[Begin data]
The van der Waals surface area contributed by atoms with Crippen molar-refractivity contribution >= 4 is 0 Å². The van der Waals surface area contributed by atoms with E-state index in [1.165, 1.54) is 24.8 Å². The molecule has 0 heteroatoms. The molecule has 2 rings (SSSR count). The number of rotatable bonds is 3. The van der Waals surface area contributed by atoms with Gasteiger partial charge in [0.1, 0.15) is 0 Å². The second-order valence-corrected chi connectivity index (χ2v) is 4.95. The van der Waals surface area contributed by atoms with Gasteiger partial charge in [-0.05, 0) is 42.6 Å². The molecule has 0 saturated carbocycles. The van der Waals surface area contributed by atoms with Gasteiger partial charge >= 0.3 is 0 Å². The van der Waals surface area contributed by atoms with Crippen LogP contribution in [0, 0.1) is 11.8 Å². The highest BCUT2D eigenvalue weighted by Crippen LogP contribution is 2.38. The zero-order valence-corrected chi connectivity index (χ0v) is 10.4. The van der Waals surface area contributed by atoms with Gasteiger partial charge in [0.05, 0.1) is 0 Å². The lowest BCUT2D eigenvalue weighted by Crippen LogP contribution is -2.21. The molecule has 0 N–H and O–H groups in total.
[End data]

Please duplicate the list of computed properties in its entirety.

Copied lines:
The van der Waals surface area contributed by atoms with Crippen molar-refractivity contribution >= 4 is 0 Å². The van der Waals surface area contributed by atoms with E-state index in [1.165, 1.54) is 24.8 Å². The molecule has 0 heteroatoms. The molecule has 2 rings (SSSR count). The number of rotatable bonds is 3. The van der Waals surface area contributed by atoms with Gasteiger partial charge in [0.1, 0.15) is 0 Å². The second-order valence-corrected chi connectivity index (χ2v) is 4.95. The van der Waals surface area contributed by atoms with Gasteiger partial charge in [-0.05, 0) is 42.6 Å². The molecule has 0 saturated carbocycles. The van der Waals surface area contributed by atoms with Gasteiger partial charge >= 0.3 is 0 Å². The van der Waals surface area contributed by atoms with Crippen LogP contribution in [0, 0.1) is 11.8 Å². The highest BCUT2D eigenvalue weighted by Crippen LogP contribution is 2.38. The zero-order valence-corrected chi connectivity index (χ0v) is 10.4. The van der Waals surface area contributed by atoms with Gasteiger partial charge in [0.05, 0.1) is 0 Å². The lowest BCUT2D eigenvalue weighted by Crippen LogP contribution is -2.21. The molecule has 0 N–H and O–H groups in total.